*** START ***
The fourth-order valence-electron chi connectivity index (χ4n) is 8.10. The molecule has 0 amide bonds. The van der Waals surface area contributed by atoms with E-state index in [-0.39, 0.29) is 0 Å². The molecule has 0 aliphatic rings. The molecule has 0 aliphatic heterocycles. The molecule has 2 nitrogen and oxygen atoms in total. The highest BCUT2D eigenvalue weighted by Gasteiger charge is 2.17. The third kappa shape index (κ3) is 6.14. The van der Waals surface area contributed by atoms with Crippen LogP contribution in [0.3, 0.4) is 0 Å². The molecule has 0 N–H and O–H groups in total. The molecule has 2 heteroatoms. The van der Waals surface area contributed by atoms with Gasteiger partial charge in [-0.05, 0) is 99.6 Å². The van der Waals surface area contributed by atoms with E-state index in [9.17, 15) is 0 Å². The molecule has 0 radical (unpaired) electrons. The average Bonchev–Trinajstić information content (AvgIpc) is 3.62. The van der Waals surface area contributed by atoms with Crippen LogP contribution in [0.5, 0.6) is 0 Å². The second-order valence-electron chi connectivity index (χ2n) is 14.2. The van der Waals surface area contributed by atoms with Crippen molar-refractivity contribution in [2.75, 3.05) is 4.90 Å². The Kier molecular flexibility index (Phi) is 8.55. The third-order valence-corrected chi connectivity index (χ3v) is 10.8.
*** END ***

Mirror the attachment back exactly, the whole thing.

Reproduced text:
The fourth-order valence-electron chi connectivity index (χ4n) is 8.10. The molecule has 0 amide bonds. The van der Waals surface area contributed by atoms with E-state index in [-0.39, 0.29) is 0 Å². The molecule has 0 aliphatic rings. The molecule has 0 aliphatic heterocycles. The molecule has 2 nitrogen and oxygen atoms in total. The highest BCUT2D eigenvalue weighted by Gasteiger charge is 2.17. The third kappa shape index (κ3) is 6.14. The van der Waals surface area contributed by atoms with Crippen LogP contribution in [0.3, 0.4) is 0 Å². The molecule has 0 N–H and O–H groups in total. The molecule has 2 heteroatoms. The van der Waals surface area contributed by atoms with Gasteiger partial charge in [-0.05, 0) is 99.6 Å². The van der Waals surface area contributed by atoms with E-state index in [9.17, 15) is 0 Å². The molecule has 0 radical (unpaired) electrons. The average Bonchev–Trinajstić information content (AvgIpc) is 3.62. The van der Waals surface area contributed by atoms with Crippen LogP contribution in [0.5, 0.6) is 0 Å². The second-order valence-electron chi connectivity index (χ2n) is 14.2. The van der Waals surface area contributed by atoms with Crippen molar-refractivity contribution in [2.75, 3.05) is 4.90 Å². The Kier molecular flexibility index (Phi) is 8.55. The third-order valence-corrected chi connectivity index (χ3v) is 10.8.